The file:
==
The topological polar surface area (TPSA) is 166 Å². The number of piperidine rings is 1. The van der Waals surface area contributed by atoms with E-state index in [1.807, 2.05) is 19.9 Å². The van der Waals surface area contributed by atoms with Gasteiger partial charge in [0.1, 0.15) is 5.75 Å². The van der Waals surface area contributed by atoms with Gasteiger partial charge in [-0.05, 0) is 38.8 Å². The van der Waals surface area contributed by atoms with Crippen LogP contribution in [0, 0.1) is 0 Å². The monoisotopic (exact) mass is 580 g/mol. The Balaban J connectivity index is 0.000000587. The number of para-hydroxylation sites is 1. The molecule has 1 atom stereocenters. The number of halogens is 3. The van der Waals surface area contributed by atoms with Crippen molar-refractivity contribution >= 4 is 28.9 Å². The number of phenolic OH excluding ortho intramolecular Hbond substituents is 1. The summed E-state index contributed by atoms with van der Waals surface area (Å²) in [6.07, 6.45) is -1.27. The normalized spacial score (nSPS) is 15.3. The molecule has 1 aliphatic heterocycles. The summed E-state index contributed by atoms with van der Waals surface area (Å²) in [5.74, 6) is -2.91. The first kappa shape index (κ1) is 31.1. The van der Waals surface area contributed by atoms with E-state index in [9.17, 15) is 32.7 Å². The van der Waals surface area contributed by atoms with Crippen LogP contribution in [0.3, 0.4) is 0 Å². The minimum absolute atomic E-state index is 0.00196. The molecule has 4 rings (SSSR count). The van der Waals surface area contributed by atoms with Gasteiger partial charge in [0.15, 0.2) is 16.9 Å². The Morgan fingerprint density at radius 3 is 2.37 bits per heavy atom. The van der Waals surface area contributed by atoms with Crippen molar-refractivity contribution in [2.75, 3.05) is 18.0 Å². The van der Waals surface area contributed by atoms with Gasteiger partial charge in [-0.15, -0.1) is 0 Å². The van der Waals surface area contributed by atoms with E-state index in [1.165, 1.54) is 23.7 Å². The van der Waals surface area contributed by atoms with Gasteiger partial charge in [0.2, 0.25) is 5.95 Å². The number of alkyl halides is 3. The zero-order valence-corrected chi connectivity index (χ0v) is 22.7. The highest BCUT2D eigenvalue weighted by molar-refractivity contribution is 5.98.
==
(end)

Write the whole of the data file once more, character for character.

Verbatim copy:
The topological polar surface area (TPSA) is 166 Å². The number of piperidine rings is 1. The van der Waals surface area contributed by atoms with E-state index in [1.807, 2.05) is 19.9 Å². The van der Waals surface area contributed by atoms with Gasteiger partial charge in [0.1, 0.15) is 5.75 Å². The van der Waals surface area contributed by atoms with Gasteiger partial charge in [-0.05, 0) is 38.8 Å². The van der Waals surface area contributed by atoms with Crippen LogP contribution in [0, 0.1) is 0 Å². The monoisotopic (exact) mass is 580 g/mol. The Balaban J connectivity index is 0.000000587. The number of para-hydroxylation sites is 1. The molecule has 1 atom stereocenters. The number of halogens is 3. The van der Waals surface area contributed by atoms with Crippen molar-refractivity contribution >= 4 is 28.9 Å². The number of phenolic OH excluding ortho intramolecular Hbond substituents is 1. The summed E-state index contributed by atoms with van der Waals surface area (Å²) in [6.07, 6.45) is -1.27. The normalized spacial score (nSPS) is 15.3. The molecule has 1 aliphatic heterocycles. The summed E-state index contributed by atoms with van der Waals surface area (Å²) in [5.74, 6) is -2.91. The first kappa shape index (κ1) is 31.1. The van der Waals surface area contributed by atoms with E-state index in [9.17, 15) is 32.7 Å². The van der Waals surface area contributed by atoms with Crippen LogP contribution in [0.3, 0.4) is 0 Å². The minimum absolute atomic E-state index is 0.00196. The molecule has 4 rings (SSSR count). The van der Waals surface area contributed by atoms with Gasteiger partial charge in [0.15, 0.2) is 16.9 Å². The Morgan fingerprint density at radius 3 is 2.37 bits per heavy atom. The van der Waals surface area contributed by atoms with Crippen molar-refractivity contribution in [2.75, 3.05) is 18.0 Å². The van der Waals surface area contributed by atoms with Gasteiger partial charge in [-0.15, -0.1) is 0 Å². The van der Waals surface area contributed by atoms with E-state index in [1.165, 1.54) is 23.7 Å². The van der Waals surface area contributed by atoms with Gasteiger partial charge in [0.2, 0.25) is 5.95 Å². The number of alkyl halides is 3. The zero-order valence-corrected chi connectivity index (χ0v) is 22.7. The highest BCUT2D eigenvalue weighted by molar-refractivity contribution is 5.98.